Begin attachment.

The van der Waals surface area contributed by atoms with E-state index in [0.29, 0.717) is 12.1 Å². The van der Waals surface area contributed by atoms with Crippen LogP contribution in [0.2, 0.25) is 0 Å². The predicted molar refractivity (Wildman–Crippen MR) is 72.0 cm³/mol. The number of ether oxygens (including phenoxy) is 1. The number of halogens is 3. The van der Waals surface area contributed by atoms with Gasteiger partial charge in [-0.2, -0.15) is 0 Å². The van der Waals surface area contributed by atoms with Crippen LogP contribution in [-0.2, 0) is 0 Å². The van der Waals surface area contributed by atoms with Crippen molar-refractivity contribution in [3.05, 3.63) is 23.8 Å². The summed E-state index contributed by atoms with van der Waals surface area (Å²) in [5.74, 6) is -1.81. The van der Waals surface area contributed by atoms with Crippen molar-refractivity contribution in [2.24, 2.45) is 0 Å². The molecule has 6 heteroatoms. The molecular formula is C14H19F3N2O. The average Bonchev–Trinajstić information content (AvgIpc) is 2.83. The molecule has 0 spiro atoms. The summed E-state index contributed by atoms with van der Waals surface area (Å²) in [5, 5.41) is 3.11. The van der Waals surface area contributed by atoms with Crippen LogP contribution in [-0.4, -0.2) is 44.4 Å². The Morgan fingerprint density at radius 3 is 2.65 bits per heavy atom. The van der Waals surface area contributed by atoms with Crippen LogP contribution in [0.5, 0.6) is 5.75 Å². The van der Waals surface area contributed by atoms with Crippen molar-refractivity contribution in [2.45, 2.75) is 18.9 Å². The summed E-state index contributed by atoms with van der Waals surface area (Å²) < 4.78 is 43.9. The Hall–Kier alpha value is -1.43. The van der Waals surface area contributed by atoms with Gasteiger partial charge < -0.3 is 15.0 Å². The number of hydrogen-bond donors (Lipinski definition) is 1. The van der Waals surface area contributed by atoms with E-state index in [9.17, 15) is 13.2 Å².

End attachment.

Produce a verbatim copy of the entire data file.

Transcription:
The van der Waals surface area contributed by atoms with E-state index in [0.29, 0.717) is 12.1 Å². The van der Waals surface area contributed by atoms with Crippen LogP contribution in [0.2, 0.25) is 0 Å². The predicted molar refractivity (Wildman–Crippen MR) is 72.0 cm³/mol. The number of ether oxygens (including phenoxy) is 1. The number of halogens is 3. The van der Waals surface area contributed by atoms with Gasteiger partial charge in [-0.2, -0.15) is 0 Å². The van der Waals surface area contributed by atoms with Crippen LogP contribution in [-0.2, 0) is 0 Å². The van der Waals surface area contributed by atoms with Crippen molar-refractivity contribution in [3.05, 3.63) is 23.8 Å². The summed E-state index contributed by atoms with van der Waals surface area (Å²) in [5.74, 6) is -1.81. The van der Waals surface area contributed by atoms with Crippen molar-refractivity contribution in [2.24, 2.45) is 0 Å². The molecule has 6 heteroatoms. The molecular formula is C14H19F3N2O. The average Bonchev–Trinajstić information content (AvgIpc) is 2.83. The molecule has 0 spiro atoms. The summed E-state index contributed by atoms with van der Waals surface area (Å²) in [5, 5.41) is 3.11. The van der Waals surface area contributed by atoms with Crippen LogP contribution in [-0.4, -0.2) is 44.4 Å². The Morgan fingerprint density at radius 3 is 2.65 bits per heavy atom. The van der Waals surface area contributed by atoms with Crippen LogP contribution in [0.5, 0.6) is 5.75 Å². The van der Waals surface area contributed by atoms with Crippen molar-refractivity contribution in [2.45, 2.75) is 18.9 Å². The summed E-state index contributed by atoms with van der Waals surface area (Å²) < 4.78 is 43.9. The Hall–Kier alpha value is -1.43. The van der Waals surface area contributed by atoms with Gasteiger partial charge < -0.3 is 15.0 Å². The number of hydrogen-bond donors (Lipinski definition) is 1. The van der Waals surface area contributed by atoms with E-state index in [9.17, 15) is 13.2 Å².